The original bout fell through due to a severe knee injury to Iaquinta. He spoke to BJ Penn Radio about the injury nearly a week before the December 2nd, PPV event in Detriot. The Long Island real estate agent claimed, “I tore my PCL and my MCL maybe three or four months ago… for me to really put in a full training camp and do what I need to do, I would’ve had to just focus on fighting and physical therapy… it was the kind of thing where all roads led to me not kind of taking a risk and fighting on December 2nd”.

Iaquinta went on to say, “I kind of accepted the fight, but I never signed a bout agreement… I was kind of told I had to give them an answer pretty quick. It was a fight I thought I really wanted. I thought it was a good stylistic match-up for me, so I accepted the fight, and then thinking about it over the course of a day, we realized it probably wasn’t a smart decision for my health, for everything”.

An outspoken lightweight, he is not the first of his kind. Al Iaquinta is no stranger to idly waiting on the sideline for the UFC to make a move. Contract disputes and other bad strokes of luck left the Serra-Longo with three octagon appearances since 2015. The feud between Iaquinta and the promotion comes as a surprise when looking at the credentials of the aforementioned fighter. With an octagon record of 8-2, he earned notoriety as one of the best lightweights in the world. During his time in the UFC, he defeated Kevin Lee, Ross Pearson, Joe Lauzon, Jorge Masvidal, and most recently Diego Sanchez.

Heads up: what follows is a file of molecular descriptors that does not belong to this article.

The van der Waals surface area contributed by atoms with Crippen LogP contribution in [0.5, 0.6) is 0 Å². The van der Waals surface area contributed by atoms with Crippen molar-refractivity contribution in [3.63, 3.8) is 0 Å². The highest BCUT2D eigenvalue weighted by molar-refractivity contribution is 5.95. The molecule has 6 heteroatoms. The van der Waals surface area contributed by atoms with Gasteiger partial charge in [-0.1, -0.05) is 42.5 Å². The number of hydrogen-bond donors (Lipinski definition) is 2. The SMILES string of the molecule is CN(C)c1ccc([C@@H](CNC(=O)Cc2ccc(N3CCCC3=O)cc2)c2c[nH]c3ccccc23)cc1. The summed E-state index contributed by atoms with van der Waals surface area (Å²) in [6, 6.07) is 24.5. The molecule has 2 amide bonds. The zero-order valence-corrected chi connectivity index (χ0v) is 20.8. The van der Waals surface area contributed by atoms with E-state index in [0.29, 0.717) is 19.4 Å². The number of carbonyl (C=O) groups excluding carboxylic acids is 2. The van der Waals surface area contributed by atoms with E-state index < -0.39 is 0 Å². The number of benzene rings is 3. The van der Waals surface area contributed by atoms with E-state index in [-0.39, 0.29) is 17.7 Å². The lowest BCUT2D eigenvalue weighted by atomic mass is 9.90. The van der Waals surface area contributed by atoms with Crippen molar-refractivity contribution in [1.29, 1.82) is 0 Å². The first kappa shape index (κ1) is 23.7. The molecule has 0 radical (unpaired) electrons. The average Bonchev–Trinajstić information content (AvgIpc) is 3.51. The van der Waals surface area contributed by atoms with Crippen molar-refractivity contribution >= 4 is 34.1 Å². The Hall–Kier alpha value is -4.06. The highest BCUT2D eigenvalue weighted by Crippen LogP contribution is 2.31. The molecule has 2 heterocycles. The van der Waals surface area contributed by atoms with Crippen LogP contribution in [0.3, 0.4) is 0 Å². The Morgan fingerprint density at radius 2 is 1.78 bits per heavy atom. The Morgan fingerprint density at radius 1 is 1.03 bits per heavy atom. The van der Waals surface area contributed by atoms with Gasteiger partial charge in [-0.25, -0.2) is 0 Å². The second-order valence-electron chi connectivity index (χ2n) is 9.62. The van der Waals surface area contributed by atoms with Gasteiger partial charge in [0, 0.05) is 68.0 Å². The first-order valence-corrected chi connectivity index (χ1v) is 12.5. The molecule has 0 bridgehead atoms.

His opponent, “The Irish Dragon”, Paul Felder, holds an impressive UFC record of his own. At 7-3, Felder defeated tough competition as well. His record notes wins over Daron Cruickshank, Jason Saggo, Stevie Ray, and Charles Oliveira. Even more impressive than his record, his knockout ratio. At this stage of his career, Felder knockouts 55% of his opponents (10 knockouts in 18 career pro bouts).

Like his opponent Iaquinta, Paul Felder has a separate career outside of fighting. As many should notice, Felder found a role as a color commentator with the promotion he fights for. Following the footsteps in a long line of fighters before him, Felder announced multiple events alongside another new addition to the UFC broadcast team, Brendan Fitzgerald.

PPV card, UFC 223 and its location are not official yet. Despite a lack of an announcement, the event takes place in Brooklyn, New York at the Barclays Centre, according to multiple reports. Currently, the card features no official bouts. Reports state Felice Herrig vs. Karolina Kowalkiewicz (per Jim Edwards), and Evan Dunham vs. Mairbek Taisumov (per Farah Hannoun) are both in the works for UFC 223.